U.S. Rep. Pat Roberts' entry into the Republican primary for U.S. Senate makes him the "instant front-runner," a Kansas University professor says.
U.S. Rep. Pat Roberts, R-Kan., has decided to run for the U.S. Senate after all, an aide said Wednesday.
"He's gonna run," Leroy Towns, Robert's administrative aide, said in a telephone interview.
"It's a decision he's been working on for several days," Towns said, explaining the state's 1st District congressman will give his reasons for entering the race in a press conference Friday.
Roberts had earlier decided against running, explaining that he was too busy working on the federal farm bill to devote time to a campaign. However, aides said that he has been encouraged to reconsider and that work is almost finished on the farm bill.
Roberts' entry will help firm up decisions by several other potential candidates for the seat, which opened when U.S. Sen. Nancy Kassebaum, R-Kan., decided to retire.
For example, U.S. Rep. Sam Brownback, R-Kan., had been considering the race. However, Brownback said Wednesday while in Tonganoxie that he wouldn't run against Roberts.
The only Republican now in the race is Eric Yost, a Wichita attorney and former state senator. Yost won't comment about Roberts' candidacy until Roberts makes a formal announcement, a campaign aide said Wednesday.
However, Yost criticized Brownback, Roberts and Gov. Bill Graves on Monday, saying they were conspiring to talk Roberts into running to make it harder for Yost to win the primary.
Another Republican, Darol Rodrock, a wealthy Johnson County real estate developer, said Tuesday he was interested in the seat but has made no formal decision.
Robert's entry into the race makes him "the instant front-runner," said Ken Collier, a Kansas University professor. "This will have a chilling effect on a lot of the people who were thinking about running. ... But I don't know how Yost matches up against somebody like Roberts."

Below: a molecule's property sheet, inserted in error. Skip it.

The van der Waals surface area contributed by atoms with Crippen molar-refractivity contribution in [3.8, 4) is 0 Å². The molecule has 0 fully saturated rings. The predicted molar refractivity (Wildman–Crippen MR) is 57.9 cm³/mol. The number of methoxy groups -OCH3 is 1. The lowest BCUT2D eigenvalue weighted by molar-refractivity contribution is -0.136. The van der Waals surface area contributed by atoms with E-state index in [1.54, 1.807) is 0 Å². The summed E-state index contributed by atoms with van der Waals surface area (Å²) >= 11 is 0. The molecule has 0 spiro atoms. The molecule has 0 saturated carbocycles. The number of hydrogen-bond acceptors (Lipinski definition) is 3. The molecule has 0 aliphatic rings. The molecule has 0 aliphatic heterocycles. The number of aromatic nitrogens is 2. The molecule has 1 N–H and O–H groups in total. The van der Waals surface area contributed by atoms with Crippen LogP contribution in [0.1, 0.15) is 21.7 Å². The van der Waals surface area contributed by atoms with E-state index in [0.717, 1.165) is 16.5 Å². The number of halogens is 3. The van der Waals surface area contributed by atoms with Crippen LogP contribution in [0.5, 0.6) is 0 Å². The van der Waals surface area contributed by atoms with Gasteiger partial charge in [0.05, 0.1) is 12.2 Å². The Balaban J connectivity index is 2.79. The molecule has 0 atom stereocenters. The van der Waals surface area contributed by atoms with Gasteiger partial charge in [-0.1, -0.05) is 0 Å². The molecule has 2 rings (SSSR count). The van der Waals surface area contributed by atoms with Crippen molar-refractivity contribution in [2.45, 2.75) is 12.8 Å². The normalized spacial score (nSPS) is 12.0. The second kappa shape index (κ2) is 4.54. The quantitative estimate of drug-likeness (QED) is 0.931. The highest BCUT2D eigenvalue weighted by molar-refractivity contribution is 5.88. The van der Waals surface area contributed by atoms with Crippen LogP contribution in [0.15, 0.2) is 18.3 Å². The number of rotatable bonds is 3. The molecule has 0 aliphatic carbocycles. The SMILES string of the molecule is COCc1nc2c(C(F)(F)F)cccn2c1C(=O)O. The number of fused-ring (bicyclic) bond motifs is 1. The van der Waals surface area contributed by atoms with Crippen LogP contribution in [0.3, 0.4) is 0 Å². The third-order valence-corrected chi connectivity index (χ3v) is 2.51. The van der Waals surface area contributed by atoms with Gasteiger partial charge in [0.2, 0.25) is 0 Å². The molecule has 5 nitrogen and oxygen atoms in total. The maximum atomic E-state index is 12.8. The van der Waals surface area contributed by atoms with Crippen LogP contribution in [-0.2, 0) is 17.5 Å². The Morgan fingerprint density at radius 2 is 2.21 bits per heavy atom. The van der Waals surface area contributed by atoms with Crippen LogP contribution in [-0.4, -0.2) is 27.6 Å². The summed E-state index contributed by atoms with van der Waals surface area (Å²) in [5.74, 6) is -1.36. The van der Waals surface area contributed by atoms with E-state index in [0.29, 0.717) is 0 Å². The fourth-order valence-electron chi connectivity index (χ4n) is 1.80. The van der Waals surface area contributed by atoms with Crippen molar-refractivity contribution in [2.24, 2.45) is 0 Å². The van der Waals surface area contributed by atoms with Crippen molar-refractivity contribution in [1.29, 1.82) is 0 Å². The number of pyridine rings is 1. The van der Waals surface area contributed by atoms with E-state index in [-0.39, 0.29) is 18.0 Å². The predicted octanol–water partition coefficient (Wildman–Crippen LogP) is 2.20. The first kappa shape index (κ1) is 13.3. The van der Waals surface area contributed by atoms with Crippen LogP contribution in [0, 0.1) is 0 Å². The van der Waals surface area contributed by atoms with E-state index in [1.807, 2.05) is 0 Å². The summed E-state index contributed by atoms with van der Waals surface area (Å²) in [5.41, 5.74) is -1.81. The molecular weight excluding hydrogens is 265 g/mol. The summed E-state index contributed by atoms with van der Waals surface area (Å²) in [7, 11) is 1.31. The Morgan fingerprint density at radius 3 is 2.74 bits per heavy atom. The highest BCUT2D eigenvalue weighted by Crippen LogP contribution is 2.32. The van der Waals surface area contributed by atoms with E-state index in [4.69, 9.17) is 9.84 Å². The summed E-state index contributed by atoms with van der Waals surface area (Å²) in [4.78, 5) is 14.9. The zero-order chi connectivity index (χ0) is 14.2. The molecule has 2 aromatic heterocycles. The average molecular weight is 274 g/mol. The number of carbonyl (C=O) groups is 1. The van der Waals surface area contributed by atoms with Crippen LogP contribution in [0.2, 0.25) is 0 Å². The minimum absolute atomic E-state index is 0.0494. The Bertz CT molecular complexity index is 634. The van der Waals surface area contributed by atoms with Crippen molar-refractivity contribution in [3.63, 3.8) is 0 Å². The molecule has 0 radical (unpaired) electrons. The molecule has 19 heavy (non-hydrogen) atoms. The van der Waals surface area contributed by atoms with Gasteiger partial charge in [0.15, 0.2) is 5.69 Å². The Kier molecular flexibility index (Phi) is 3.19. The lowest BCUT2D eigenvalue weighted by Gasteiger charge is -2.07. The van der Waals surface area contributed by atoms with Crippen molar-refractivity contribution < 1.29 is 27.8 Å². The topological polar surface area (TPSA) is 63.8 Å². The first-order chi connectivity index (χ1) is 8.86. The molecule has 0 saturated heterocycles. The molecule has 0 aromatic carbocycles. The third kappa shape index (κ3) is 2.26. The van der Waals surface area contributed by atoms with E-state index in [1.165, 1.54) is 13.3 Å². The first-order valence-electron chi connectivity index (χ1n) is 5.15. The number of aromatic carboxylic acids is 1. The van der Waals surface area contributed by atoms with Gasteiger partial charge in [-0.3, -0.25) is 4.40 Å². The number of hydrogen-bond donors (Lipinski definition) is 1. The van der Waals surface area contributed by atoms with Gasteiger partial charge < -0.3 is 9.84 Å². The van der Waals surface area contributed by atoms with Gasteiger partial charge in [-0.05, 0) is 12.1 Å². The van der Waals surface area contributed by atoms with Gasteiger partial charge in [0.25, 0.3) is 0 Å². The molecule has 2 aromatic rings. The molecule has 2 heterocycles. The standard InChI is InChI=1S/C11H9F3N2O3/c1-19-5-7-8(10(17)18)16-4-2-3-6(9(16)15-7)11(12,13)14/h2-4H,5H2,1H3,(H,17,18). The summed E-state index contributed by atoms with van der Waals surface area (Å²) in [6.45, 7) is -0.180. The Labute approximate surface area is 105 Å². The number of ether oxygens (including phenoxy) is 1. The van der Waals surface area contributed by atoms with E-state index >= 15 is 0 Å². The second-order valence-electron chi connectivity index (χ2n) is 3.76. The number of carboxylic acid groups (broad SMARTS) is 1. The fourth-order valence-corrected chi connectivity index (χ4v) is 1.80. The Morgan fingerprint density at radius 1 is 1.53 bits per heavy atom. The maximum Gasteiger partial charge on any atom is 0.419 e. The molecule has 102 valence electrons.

Allan Cigler, a KU professor of political science and government, said the primary could draw more Republicans, but the heavyweights would be Roberts and Yost.
Although State Treasurer Sally Thompson, a Democrat, has said she will run, Cigler predicted a GOP victory in the general election.
"We're the only state left that has not elected a Democratic senator since the New Deal, and it doesn't look like that's going to be broken," Cigler said.
Russell Getter, a KU associate professor of political science and government, said Roberts could get a strong challenge from Yost, who is "very, very good at raising money."
Roberts' main support is in the west, and Yost will have support from Wichita and south-central Kansas, Getter said. The outcome of the election might hinge on which of them is able to get the GOP votes in northeast Kansas, specifically, Douglas, Johnson and Shawnee counties, Getter said.
"This could be the battleground," he said.
Meanwhile, Towns said Roberts was influenced to run by Republicans worried that Kansas will lose clout in the Senate when Kassebaum leaves and if Senate Majority Leader Bob Dole, R-Kan., is elected president.